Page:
Jul 20, 2018 at 12:00am ET By Alyssa Walker

It's no secret that there's a relationship between China and Africa. 

For many young Africans, China's economic success and economic opportunities hold great allure--and with it the challenge of learning the language. 

Last month, African Arguments profiled several young African entrepreneurs learning Chinese n their path to success.

Zimbabwe's Entrepreneur of the Year, 26-year-old Daniel Magandiri wanted to manufacture solar panels to address the nation's electricity shortage. He said, "China is the hub of manufacturing, so I knew I had to learn from them. If you buy something in the US or in the UK, it’s made in China. Every country in the world looks east."

After he contacted the Chinese embassy in Harare, he got invited to attend a three0month program in China for young entrepreneurs. When he returned, he knew he'd be working with Chinese business partners, and enrolled in the Confucious Institute at the University of Zimbabwe to learn Mandarin. 

Students at the school echo Magandiri's sentiments.

One says, "More people speak Chinese than any other language; if I can speak to the majority of the world’s people, I can support or disagree neatly with more people."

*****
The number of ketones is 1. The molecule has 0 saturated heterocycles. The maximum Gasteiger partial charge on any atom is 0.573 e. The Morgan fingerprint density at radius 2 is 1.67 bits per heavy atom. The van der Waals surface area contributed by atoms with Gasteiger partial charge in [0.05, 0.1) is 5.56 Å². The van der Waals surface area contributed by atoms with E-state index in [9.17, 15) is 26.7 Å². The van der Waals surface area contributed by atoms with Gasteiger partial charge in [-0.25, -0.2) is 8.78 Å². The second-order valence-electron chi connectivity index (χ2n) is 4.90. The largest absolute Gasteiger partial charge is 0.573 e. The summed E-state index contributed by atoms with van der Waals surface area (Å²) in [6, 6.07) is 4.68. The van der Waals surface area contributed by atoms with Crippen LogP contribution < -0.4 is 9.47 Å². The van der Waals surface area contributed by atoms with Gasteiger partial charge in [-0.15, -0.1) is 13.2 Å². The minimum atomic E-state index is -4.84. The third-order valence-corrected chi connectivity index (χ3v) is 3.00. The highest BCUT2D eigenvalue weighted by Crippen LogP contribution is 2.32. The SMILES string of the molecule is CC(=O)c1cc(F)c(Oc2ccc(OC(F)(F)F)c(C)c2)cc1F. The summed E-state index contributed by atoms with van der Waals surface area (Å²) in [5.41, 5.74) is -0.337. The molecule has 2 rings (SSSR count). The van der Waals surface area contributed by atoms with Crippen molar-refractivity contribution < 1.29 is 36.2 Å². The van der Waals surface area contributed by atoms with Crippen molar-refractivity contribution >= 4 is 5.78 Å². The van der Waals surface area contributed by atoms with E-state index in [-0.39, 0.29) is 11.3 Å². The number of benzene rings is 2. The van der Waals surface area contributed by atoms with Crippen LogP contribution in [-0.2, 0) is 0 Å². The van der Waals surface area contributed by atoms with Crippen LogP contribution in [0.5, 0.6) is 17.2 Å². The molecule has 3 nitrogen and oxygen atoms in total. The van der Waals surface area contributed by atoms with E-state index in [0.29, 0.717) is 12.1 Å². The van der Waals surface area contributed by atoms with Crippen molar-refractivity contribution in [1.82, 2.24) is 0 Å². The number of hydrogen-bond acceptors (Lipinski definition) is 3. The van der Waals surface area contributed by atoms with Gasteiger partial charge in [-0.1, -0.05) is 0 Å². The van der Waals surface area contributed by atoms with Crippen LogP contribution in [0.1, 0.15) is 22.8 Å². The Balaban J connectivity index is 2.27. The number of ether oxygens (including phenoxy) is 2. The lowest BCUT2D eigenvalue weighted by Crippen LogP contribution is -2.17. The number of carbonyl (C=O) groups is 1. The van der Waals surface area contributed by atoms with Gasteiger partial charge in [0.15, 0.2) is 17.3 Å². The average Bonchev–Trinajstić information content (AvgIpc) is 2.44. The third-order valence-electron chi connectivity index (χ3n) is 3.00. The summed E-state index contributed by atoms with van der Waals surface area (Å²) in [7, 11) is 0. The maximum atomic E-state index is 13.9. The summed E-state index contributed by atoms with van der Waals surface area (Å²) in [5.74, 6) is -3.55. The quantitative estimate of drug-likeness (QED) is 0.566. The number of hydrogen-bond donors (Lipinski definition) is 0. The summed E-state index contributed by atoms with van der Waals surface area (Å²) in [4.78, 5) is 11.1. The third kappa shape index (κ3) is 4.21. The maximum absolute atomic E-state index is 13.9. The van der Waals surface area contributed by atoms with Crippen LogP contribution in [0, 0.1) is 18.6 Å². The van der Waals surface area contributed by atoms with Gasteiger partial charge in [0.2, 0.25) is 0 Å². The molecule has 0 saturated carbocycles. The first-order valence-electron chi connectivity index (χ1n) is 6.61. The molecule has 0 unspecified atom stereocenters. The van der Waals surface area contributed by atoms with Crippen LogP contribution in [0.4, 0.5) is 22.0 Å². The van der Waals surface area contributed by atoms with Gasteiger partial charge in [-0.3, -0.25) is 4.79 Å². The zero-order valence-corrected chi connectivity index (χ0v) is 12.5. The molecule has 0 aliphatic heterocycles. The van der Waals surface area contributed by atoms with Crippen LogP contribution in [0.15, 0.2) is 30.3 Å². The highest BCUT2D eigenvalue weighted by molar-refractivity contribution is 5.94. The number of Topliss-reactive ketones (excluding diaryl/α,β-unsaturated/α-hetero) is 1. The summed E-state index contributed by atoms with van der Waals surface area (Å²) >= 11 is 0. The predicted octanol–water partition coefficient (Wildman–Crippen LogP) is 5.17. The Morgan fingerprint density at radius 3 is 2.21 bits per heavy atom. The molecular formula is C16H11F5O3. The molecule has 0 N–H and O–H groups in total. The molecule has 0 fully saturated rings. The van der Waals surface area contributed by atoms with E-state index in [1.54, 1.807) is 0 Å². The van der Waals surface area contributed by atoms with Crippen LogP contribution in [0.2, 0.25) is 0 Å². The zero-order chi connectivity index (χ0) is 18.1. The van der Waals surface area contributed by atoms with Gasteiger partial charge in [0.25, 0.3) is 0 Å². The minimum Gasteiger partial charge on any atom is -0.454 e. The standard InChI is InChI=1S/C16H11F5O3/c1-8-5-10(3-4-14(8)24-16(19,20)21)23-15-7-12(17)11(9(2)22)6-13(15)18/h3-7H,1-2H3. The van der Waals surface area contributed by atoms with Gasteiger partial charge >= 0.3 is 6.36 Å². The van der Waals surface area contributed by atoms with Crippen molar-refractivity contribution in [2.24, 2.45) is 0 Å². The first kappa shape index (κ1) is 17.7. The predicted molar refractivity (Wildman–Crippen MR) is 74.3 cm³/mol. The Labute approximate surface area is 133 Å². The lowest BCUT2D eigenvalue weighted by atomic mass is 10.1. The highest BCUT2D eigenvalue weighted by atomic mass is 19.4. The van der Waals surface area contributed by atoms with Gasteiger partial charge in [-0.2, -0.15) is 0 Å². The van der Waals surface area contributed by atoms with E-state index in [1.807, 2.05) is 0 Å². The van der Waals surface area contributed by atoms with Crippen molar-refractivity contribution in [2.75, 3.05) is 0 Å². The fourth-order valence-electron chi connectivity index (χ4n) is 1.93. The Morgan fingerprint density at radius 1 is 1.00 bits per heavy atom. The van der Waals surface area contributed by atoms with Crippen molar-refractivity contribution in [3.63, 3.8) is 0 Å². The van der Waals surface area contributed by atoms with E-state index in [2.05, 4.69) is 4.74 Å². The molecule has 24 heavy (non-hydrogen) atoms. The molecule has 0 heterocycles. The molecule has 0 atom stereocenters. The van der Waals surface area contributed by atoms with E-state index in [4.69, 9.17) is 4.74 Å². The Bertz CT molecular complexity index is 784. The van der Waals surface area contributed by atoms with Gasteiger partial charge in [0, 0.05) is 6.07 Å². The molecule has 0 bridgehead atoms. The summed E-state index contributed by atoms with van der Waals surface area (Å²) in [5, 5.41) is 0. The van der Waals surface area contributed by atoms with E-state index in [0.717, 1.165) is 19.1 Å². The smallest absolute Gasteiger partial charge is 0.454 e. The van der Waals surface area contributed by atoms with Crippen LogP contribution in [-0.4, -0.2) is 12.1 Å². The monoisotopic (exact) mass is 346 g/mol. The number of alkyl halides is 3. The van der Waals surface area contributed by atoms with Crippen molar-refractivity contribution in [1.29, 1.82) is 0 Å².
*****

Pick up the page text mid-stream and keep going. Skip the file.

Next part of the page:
Another says, "Considering Zimbabwe is now trading immensely with China, knowing their language will break down communication barriers when conducting business."

In Tanzania, there's a similar sense, and China has noticed. The Confucious Institue Headquarters, Hanban has deployed teachers there, too. According to African Arguments, a Tanzanian Education Ministry official said, "If you learn Chinese language and culture well, you will also acquire the technological knowledge and skills of the Chinese who are very successful in this area."

Chinese schools in Africa aren't the only pathway, either. Zambian Terana Nyumba traveled to China to learn Chinese and said, "You have Zambian households where people say ‘Go and get a job with the Chinese. It started as hype, but imagination eventually became reality.”

 

Alyssa Walker is a freelance writer, educator, and nonprofit consultant. She lives in the White Mountains of New Hampshire with her family.

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